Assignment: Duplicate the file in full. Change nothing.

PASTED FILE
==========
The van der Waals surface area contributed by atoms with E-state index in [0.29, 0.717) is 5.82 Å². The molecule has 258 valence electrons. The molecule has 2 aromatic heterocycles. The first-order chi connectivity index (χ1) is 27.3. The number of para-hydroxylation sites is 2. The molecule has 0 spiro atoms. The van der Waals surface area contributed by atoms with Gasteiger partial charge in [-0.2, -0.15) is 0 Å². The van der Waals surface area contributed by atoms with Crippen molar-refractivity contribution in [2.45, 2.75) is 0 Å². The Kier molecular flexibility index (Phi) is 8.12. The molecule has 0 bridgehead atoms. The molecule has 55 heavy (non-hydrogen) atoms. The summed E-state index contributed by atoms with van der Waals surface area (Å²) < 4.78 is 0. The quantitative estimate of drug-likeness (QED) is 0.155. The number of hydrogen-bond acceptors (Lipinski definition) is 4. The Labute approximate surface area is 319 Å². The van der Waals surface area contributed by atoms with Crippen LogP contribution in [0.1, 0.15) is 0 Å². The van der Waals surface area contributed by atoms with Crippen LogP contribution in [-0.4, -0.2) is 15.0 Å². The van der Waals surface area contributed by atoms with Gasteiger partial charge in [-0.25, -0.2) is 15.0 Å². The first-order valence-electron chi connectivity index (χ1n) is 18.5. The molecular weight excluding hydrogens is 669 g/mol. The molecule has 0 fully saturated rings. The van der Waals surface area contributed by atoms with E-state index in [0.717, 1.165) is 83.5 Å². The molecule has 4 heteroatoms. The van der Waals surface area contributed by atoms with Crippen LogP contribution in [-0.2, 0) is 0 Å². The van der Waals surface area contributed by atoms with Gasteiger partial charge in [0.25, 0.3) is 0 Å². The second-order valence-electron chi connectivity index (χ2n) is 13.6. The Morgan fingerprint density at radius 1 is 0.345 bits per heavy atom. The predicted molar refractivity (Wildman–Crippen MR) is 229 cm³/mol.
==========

The van der Waals surface area contributed by atoms with E-state index in [0.29, 0.717) is 5.82 Å². The molecule has 258 valence electrons. The molecule has 2 aromatic heterocycles. The first-order chi connectivity index (χ1) is 27.3. The number of para-hydroxylation sites is 2. The molecule has 0 spiro atoms. The van der Waals surface area contributed by atoms with Gasteiger partial charge in [-0.2, -0.15) is 0 Å². The van der Waals surface area contributed by atoms with Crippen molar-refractivity contribution in [2.45, 2.75) is 0 Å². The Kier molecular flexibility index (Phi) is 8.12. The molecule has 0 bridgehead atoms. The molecule has 55 heavy (non-hydrogen) atoms. The summed E-state index contributed by atoms with van der Waals surface area (Å²) < 4.78 is 0. The quantitative estimate of drug-likeness (QED) is 0.155. The number of hydrogen-bond acceptors (Lipinski definition) is 4. The Labute approximate surface area is 319 Å². The van der Waals surface area contributed by atoms with Crippen LogP contribution in [0.1, 0.15) is 0 Å². The van der Waals surface area contributed by atoms with Crippen LogP contribution in [-0.4, -0.2) is 15.0 Å². The van der Waals surface area contributed by atoms with Gasteiger partial charge in [-0.25, -0.2) is 15.0 Å². The first-order valence-electron chi connectivity index (χ1n) is 18.5. The molecular weight excluding hydrogens is 669 g/mol. The molecule has 0 fully saturated rings. The van der Waals surface area contributed by atoms with E-state index in [0.717, 1.165) is 83.5 Å². The molecule has 4 heteroatoms. The van der Waals surface area contributed by atoms with Crippen LogP contribution in [-0.2, 0) is 0 Å². The van der Waals surface area contributed by atoms with Gasteiger partial charge in [0.25, 0.3) is 0 Å². The second-order valence-electron chi connectivity index (χ2n) is 13.6. The Morgan fingerprint density at radius 1 is 0.345 bits per heavy atom. The predicted molar refractivity (Wildman–Crippen MR) is 229 cm³/mol.